Egyptians look at a police vehicle set on fire by Muslim Brotherhood supporters on a ring road in the capital, Cairo, on January 3, 2014
Egyptians look at a police vehicle set on fire by Muslim Brotherhood supporters on a ring road in the capital, Cairo, on January 3, 2014 © Khaled Kamel - AFP
Egyptians look at a police vehicle set on fire by Muslim Brotherhood supporters on a ring road in the capital, Cairo, on January 3, 2014
AFP
Last updated: January 4, 2014

Egypt vows "full force" against Brotherhood

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Egypt vowed Saturday to confront the Muslim Brotherhood with "full force" as the Islamists called for further rallies, a day after clashes between protesters and police killed at least 17 people.

The Brotherhood, which demands the reinstatement of ousted president Mohamed Morsi, has organised near-daily protests despite its designation last month as a terrorist organisation.

Friday's violence was the deadliest in almost three months, after Morsi supporters rallied in the thousands in defiance of the interim government's designation of the Brotherhood as a terrorist group last month.

The designation carries harsh prison sentences for members arrested during demonstrations or leaders of the influential Islamist movement.

"The organisation continues its criminal activities despite its designation as a terrorist group," said the government, installed by the military following Morsi's overthrow in July.

The state "will confront the activities of this terrorist group with full force," it said.

Police arrested 258 suspected protesters during the clashes, security officials said.

The crackdown prompted another diplomatic row between Egypt and Qatar, which had supported Morsi and criticised on Friday night Cairo's treatment of the Brotherhood and protesters.

The Egyptian foreign ministry said Saturday it summoned Qatar's ambassador in Cairo in protest at Doha's criticisms, and to object to Qatari broadcaster Al-Jazeera's coverage of the unrest.

Qatar, a main backer of the Muslim Brotherhood in the region, had condemned the organisation's designation as a terrorist group.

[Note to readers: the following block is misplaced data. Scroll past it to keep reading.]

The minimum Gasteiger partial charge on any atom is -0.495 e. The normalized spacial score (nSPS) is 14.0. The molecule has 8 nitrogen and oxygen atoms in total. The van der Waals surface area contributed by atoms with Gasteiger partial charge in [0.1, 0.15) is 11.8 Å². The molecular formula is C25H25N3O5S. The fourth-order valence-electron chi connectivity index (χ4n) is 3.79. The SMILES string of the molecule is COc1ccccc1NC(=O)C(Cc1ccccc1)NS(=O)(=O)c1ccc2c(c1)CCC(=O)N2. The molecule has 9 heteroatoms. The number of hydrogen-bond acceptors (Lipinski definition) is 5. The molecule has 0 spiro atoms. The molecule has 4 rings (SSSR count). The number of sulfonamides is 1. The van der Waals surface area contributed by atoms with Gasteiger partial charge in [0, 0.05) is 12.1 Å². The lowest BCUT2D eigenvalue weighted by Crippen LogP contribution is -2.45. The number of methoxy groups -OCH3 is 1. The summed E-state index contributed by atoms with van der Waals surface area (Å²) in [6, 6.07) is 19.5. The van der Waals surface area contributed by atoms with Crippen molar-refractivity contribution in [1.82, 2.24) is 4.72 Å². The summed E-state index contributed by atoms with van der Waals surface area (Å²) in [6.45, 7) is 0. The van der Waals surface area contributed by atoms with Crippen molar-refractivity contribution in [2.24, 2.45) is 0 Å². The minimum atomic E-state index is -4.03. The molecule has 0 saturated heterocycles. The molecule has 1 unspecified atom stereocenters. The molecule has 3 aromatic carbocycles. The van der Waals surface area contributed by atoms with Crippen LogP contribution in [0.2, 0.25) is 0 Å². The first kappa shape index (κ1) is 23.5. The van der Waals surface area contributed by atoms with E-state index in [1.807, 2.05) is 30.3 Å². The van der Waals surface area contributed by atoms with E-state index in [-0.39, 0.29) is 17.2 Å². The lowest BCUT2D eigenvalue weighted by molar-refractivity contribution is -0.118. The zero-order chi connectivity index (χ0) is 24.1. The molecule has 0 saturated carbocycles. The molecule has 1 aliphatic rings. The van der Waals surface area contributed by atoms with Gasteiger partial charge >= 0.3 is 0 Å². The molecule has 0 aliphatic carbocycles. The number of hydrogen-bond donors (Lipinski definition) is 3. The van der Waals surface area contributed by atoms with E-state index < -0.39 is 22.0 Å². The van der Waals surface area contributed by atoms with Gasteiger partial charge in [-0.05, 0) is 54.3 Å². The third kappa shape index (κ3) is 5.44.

The decision was "a precursor to a shoot-to-kill policy against demonstrators," said a foreign ministry statement, published by the official Qatari QNA news agency.

More than 1,000 people, mostly Islamists, have been killed in street clashes, and thousands have been imprisoned, in the crackdown on Morsi's supporters following his ouster.

The military is also battling an Islamist militant campaign in the Sinai peninsula that has killed scores of soldiers and policemen since Morsi's overthrow in July.

Another soldier was killed Saturday when a road side bomb detonated near his vehicle, the military said.

The Brotherhood was blacklisted as a terrorist group following a suicide car bombing of a police headquarters north of Cairo, which was claimed by a jihadist group in Sinai.

The Brotherhood, which insists it is peaceful, has called for a surge in rallies ahead of the second hearing in Morsi's trial for inciting the killing of protesters during his turbulent year in power.

Morsi, toppled following days of massive rallies demanding his resignation, also faces trial for allegedly colluding with militants to carry out attacks and prison breaks in early 2011.

His Muslim Brotherhood movement won a series of elections following the uprising that overthrow strongman Hosni Mubarak in February 2011.

The government says the Islamists now intend to disrupt a January 14-15 referendum on a new constitution, the first in a series of polls that it says will restore an elected government by the end of the year.

The Islamists, who have called for a boycott of the referendum, are also urging a "million man march" on Wednesday to coincide with the Morsi hearing.

"Continue your days of revolutionary rage and peaceful protest activities," the Brotherhood-led Anti-Coup Alliance said Friday night in making its call.

The crackdown on the group has jailed most of its leaders and severely impaired its ability to organise large numbers of protesters.

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